I spent a good deal of this weekend working in the Mudroom Flowerbed. It was time to give it the annual spring cleaning. I unloaded tote after tote of dead branches and old foliage. Slowly but surely I worked through the whole bed, leaving the enormous "La Trinidad Pink" salvia until last.
Our two patches of "Tete-a-tete" narcissus are off to a good start. I was happy to observe that this past December's cold weather hasn't excessively browned the leaf tips. Before we know it, this clump will be a sea of blinding yellow trumpets.
As usual, I was pleasantly surprised by how many perennials are already showing signs of new growth. Here is Black-eyed Susan "Henry Eilers". I guess if you are going to reach 5 feet in height, you had better start growing early in the new year.
A healthy clump of agastache "Acapulco Orange", already sending up lots of new growth.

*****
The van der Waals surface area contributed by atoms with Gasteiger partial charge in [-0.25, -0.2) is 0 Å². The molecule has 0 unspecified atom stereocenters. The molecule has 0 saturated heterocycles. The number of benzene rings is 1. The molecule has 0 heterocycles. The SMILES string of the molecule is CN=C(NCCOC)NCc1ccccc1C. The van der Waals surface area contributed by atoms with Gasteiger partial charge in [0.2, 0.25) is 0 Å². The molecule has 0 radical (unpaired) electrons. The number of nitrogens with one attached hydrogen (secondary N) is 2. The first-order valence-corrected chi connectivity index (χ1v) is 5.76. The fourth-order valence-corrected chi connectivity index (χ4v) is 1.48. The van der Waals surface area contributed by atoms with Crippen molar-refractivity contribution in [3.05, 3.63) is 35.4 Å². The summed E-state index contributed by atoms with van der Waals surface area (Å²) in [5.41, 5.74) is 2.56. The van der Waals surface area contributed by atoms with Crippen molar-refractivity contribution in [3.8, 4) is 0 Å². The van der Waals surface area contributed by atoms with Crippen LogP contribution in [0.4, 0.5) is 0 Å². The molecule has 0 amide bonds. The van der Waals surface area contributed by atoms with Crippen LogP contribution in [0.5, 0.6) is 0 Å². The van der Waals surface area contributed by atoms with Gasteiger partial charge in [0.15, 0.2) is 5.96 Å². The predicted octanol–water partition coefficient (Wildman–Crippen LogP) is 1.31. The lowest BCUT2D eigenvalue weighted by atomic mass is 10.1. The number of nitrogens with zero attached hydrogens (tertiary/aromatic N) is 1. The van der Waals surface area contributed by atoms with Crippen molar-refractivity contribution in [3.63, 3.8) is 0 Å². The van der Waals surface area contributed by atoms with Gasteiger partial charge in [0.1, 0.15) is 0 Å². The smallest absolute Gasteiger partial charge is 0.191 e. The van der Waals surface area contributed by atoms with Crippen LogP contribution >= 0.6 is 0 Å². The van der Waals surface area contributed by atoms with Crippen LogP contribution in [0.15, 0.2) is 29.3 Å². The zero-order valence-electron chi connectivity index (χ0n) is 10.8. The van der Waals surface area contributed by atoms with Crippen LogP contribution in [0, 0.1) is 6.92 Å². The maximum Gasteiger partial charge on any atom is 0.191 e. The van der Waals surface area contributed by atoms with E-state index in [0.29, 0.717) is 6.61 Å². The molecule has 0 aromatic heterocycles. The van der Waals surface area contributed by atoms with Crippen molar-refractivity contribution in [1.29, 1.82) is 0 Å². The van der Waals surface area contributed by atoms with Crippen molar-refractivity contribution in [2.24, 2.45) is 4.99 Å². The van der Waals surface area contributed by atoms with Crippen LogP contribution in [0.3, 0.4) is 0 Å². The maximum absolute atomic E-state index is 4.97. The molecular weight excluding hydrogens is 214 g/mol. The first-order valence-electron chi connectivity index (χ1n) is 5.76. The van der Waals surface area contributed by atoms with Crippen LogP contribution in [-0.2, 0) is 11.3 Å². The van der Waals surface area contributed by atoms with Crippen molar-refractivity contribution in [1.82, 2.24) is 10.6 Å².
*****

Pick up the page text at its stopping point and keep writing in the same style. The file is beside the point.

I also spend a few hours today completely cleaning up the Sunset Flowerbed. While this bed is much larger than the Mudroom Bed, it is less densely planted. While it still involved a lot of careful work, it was a much easier weeding job than the Mudroom Bed was.
Here is the lobelia "Fan Scarlet", just beginning this year's new growth. This poor plant got absolutely smothered under a Penstemon last year and never stood a chance at reaching full size, let alone blooming. We are going to move it once Spring weather arrives, so it has its own space and the right conditions to perform.
Here is my sweet little clump of "Sabrosa" narcissus. I dumped some extra soil over the clump before our freezing weather hit. I think that really helped to protect the young green shoots.
I am also excited to see some of the "Toto" narcissus that we planted last year coming back. They were among the group of bulbs that didn't get planted until mid-Winter 2016. They seem to be coming up in good numbers this year and I am anxious to finally see them in bloom.